Complaints system shake-up a win for patient safety

16 April 2013
Medical law experts Maurice Blackburn Lawyers have today welcomed the announcement of a dedicated Health Ombudsman as a major step in improving patient safety in Queensland.

Sarah Atkinson, head of Maurice Blackburn's Queensland medical law department, said too many patients and families experienced frustrating delays when seeking to have medical complaints acted on by regulatory bodies.

"The medical complaints process in Queensland is in need of an overhaul and this announcement today is a welcome step in that process," Mrs Atkinson said.

"At the moment, it can be very difficult for patients and families to make medical complaints, and these often have to be chased up by patients themselves after long lag times.

"There is inconsistency in how complaints are dealt with across agencies, and disciplinary action is often inadequate in relation to serious findings made against practitioners.

"Patients and their families who make complaints in good faith about poor care should have confidence these are being acted on, but for too many that's not the reality - instead they are often forced to deal with multiple agencies over long periods of time.

"Disappointingly, these delays often mean that in some instances practitioners providing poor care continue working and potentially harming other patients before any action is taken.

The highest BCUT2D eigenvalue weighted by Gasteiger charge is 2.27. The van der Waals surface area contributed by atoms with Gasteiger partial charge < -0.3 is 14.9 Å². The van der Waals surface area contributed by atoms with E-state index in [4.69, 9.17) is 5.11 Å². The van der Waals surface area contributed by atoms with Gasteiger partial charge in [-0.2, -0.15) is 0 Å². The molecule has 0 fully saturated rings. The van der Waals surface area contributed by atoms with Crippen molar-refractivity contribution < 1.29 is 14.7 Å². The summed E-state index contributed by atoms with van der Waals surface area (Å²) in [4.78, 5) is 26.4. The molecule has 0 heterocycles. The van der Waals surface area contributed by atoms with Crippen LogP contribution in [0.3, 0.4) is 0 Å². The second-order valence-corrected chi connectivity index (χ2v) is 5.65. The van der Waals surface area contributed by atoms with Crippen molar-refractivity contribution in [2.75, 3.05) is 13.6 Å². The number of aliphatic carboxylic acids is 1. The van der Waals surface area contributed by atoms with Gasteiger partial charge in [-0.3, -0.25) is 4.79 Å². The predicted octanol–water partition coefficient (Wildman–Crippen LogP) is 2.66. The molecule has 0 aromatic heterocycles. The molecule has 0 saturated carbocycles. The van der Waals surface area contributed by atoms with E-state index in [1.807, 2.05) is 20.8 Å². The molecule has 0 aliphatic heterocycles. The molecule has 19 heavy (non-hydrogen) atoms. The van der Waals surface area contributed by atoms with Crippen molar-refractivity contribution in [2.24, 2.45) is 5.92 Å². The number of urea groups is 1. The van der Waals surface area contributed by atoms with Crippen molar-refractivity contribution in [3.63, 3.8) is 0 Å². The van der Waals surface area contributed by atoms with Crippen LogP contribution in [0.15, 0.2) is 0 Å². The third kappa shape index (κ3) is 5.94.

"Frankly, having to wait six and a half years for a decision on a complaint is too long, and patients rightly expect a much more effective response when they raise concerns.

"There's been some great momentum in Queensland recently to drive improvement in this space, and a dedicated Health Ombudsman we hope will help to further ensure complaints are acted on and that poor care is stopped for the sake of patients and their families.

Mrs Atkinson said such measures were also important for the broader medical profession.

"A recent study found that over an 11 year period in Australia only three per cent of doctors actually accounted for around 50 per cent of medical complaints lodged.

"This confirms what we have known for some time - that the vast majority of doctors do an excellent job, but unfortunately there are still a small group providing poor care slipping through the cracks.

"Patients deserve to have confidence in health systems and the doctors who provide this care.

"Any measures that will allow authorities to act more effectively on complaints and targeting practitioners providing poor care to better protect patients is a good thing," she said.